Vitamin Supplements, Brains, and Seniors
In yesterday's edition of our local newspaper, there was an article on page A-7 entitled "Vitamin Supplements Keep Senior Brains Sharp Longer." Did you see it? If not, take a look if you have access to a copy of yesterday's paper.
I think this article is worth reading for two reasons. First, the word "significant" appears twice: (1) "However, to our surprise, we found there was not a significant association between vitamin supplement use and clinically recognized stroke . . . ." and (2) "But there was no significant reduction in the occurrence of Alzheimer's disease."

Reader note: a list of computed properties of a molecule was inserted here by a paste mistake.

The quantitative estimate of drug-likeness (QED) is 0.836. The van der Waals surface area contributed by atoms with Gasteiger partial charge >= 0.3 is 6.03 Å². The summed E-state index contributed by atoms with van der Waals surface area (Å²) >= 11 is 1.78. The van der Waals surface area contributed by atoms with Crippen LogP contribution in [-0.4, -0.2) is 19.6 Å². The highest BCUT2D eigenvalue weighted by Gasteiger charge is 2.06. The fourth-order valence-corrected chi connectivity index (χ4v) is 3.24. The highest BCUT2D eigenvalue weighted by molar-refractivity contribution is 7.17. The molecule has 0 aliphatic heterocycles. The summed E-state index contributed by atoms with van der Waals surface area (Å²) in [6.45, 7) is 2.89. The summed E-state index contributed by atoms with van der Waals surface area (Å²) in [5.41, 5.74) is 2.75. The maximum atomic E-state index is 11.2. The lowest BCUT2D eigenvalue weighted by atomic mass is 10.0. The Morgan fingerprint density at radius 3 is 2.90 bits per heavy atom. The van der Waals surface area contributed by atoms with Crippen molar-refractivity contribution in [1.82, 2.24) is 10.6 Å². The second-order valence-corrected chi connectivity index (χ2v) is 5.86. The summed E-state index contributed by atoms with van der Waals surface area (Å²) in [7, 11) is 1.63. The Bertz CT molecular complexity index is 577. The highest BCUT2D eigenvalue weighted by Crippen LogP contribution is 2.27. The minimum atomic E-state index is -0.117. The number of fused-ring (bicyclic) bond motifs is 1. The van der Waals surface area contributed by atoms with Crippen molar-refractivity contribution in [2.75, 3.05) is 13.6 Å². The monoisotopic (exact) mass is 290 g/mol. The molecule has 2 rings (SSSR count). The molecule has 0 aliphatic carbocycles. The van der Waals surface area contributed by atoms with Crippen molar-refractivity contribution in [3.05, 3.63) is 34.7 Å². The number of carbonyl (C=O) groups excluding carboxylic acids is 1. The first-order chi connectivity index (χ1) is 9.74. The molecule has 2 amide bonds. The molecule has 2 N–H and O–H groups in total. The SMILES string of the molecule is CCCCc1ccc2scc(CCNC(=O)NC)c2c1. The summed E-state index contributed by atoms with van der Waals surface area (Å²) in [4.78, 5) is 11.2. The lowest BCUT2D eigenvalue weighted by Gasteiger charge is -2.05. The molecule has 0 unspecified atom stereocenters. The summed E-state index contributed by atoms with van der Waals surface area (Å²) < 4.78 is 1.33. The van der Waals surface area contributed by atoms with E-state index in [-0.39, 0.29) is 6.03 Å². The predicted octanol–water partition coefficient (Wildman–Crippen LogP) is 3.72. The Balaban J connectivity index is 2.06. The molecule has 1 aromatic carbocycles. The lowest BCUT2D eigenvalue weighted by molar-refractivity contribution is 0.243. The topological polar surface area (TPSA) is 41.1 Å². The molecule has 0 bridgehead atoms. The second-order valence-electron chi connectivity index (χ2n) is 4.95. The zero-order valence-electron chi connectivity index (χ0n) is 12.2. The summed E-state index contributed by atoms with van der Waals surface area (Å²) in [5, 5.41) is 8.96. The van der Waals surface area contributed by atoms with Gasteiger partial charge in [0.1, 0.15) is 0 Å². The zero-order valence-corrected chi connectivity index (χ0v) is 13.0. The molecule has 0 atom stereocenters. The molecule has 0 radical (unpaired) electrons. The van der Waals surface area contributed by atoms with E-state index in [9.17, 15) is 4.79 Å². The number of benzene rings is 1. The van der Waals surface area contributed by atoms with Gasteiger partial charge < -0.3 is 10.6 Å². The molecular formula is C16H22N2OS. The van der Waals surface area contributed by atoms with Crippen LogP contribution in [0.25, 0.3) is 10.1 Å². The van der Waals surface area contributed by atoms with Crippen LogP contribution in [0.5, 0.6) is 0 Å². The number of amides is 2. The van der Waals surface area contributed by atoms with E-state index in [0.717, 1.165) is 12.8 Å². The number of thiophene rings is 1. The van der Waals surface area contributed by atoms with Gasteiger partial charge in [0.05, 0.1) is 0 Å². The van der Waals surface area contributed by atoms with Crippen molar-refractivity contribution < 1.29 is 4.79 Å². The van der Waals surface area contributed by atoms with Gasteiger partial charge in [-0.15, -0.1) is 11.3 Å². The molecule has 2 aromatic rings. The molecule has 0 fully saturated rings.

You may be thinking (as I hope you might be) that the double occurrrence of "nonsignificance" was attributable to inadequate power in the statistical tests rather than to null hypotheses that were true. If so, then the notion of a Type II error may have been made.
However, a total of 3,385 men were involved in this study. With a sample size that large, the statistical tests surely were powerful enough to detect any meaningful relationships. The fact that the findings were nonsignificant, therefore, is most likely NOT the result of a Type II error.
Copyright © 2012
Schuyler W. Huck